Tensions between the fae and humans are coming to a head. And when coyote shapeshifter Mercy and her Alpha werewolf mate, Adam, are called upon to stop a rampaging troll, they find themselves with something that could be used to make the fae back down and forestall out-and-out war: a human child stolen long ago by the fae.
Defying the most powerful werewolf in the country, the humans, and the fae, Mercy, Adam, and their pack choose to protect the boy no matter what the cost. But who will protect them from a boy who is fire touched?
Written in first person, Fire Touched is the ninth book in the Mercy Thompson Series by Patricia Briggs. An urban fantasy novel featuring shapeshifters, the fae, and humans in a world where they’re all aware of each other, Fire Touched tells a riveting and intriguing story of murky alliances, questionable allies, and people trying to survive in a world on the brink of war.
The book follows Mercedes Athena Thompson Hauptman–or Mercy–and werewolf husband Adam whose pack is called upon to defeat a troll tearing apart a bridge. When they do they meet Aiden, a boy stolen from humanity centuries ago by the fae and who now seeks the pack’s protection. But Aiden isn’t just a lost boy–he’s fire touched, a gift given to him by Underhill that many of the fae want by any means necessary, even if that means tearing Aiden apart. Mercy and Adam see the boy as a possible means to cement peace between humanity and the fae, but as enemies close in one question lingers; if the pack protects Aiden from the fae, who’ll protect Aiden from himself?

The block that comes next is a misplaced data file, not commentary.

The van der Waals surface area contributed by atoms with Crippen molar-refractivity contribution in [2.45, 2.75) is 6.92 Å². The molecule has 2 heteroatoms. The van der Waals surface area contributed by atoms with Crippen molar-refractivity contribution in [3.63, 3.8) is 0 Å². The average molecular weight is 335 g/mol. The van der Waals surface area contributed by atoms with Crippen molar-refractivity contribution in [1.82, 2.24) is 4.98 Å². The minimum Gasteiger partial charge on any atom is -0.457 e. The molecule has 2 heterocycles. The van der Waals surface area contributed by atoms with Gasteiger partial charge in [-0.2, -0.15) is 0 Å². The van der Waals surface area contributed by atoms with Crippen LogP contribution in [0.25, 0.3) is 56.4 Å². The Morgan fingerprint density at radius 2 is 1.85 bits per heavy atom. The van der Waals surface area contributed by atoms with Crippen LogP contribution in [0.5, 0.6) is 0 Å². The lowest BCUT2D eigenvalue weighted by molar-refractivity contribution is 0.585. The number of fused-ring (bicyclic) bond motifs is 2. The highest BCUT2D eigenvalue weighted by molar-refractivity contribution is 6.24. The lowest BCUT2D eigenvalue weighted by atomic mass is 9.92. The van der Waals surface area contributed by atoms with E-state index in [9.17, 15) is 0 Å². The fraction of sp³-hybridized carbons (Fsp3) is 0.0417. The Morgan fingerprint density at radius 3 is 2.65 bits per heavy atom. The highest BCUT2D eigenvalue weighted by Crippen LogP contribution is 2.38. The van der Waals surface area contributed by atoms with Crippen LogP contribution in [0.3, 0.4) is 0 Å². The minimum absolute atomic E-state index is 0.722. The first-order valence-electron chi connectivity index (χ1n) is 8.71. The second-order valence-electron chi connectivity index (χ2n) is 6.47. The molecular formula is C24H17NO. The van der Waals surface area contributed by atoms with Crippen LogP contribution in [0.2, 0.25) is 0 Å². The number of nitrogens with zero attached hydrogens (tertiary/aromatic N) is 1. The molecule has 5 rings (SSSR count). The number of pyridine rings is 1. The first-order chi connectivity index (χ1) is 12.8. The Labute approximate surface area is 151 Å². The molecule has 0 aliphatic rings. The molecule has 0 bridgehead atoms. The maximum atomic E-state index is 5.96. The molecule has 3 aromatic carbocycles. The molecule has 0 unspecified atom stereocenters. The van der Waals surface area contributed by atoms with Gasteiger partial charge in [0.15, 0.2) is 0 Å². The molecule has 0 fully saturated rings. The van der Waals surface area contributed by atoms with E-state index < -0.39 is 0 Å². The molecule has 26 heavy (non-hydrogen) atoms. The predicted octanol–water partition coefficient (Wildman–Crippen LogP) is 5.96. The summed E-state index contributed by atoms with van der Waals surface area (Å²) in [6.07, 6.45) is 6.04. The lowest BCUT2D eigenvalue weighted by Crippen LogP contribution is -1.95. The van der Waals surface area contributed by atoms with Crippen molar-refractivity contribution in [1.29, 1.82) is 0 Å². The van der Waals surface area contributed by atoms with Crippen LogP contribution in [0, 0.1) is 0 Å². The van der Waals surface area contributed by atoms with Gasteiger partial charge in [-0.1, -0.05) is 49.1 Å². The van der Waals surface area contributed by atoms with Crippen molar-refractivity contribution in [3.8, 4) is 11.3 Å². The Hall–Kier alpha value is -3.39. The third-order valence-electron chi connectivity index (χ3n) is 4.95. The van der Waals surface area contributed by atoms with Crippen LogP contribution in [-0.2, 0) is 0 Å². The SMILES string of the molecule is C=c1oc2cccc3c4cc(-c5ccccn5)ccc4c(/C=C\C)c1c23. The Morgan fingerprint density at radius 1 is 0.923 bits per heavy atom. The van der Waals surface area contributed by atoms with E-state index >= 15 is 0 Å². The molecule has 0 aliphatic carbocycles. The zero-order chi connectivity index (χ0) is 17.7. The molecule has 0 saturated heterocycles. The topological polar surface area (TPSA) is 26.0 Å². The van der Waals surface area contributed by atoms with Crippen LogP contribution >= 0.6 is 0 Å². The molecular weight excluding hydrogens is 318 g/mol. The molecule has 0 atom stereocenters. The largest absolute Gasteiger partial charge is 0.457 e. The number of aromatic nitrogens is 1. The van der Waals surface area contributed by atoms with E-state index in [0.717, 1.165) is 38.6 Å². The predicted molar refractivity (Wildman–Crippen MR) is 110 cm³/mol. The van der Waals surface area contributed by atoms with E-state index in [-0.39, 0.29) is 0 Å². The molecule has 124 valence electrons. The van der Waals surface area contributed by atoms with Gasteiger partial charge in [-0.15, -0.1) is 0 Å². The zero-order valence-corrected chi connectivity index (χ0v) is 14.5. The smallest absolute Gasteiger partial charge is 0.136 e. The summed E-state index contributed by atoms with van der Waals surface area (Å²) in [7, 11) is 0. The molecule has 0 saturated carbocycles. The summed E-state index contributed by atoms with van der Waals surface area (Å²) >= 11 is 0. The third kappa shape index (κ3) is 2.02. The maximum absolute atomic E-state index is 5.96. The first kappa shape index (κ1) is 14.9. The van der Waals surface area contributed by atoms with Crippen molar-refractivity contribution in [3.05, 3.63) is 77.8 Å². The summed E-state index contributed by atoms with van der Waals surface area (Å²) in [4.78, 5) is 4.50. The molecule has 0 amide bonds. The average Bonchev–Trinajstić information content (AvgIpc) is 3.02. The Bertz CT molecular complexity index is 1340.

The only urban fantasy novels that I’ve previously read have been the Magic Series by Ilona Andrews so I was interested to read a novel from a different author in this genre, especially as I’ve read few books that incorporate the fae–fairies–and I was interested to see how they were portrayed. What little I knew of the fae matched up with what I read in the book such as their magic being referred to as glamour. I also loved Briggs portrayal of werewolves which was different than most books I read. The pack structure was more complex and shifting forms could take as much as ten minutes–most books have it as an instant transformation.
I liked Mercy a great deal and found her dry wit and outlook on life to be incredibly entertaining. She doesn’t have the humor of Kate Daniels, but many of her internal comments had me cracking up all the same. Mercy is also a very kind and compassionate person and I found myself liking her more and more as the story went on.
As mentioned above, Fire Touched is the ninth book in the series. While you could read it without going through its predecessors first–I did–I recommend buckling down and reading the other eight novels first. The book does well in updating you on necessary information, but I felt as if I was missing things for the first two chapters. That’s not Briggs fault, it’s simply the result of not having the background information from reading the previous books.
I found Fire Touched to be an interesting take on the urban fantasy genre and look forward to the next book in the series. While things ended peacefully, they’re are enough detractors out there to make you wonder what’s next for Mercy and Adam. And what’s next for the boy whose fire touched?
Disclaimer: I do not own the imagery used in this blog post and have not claim to it.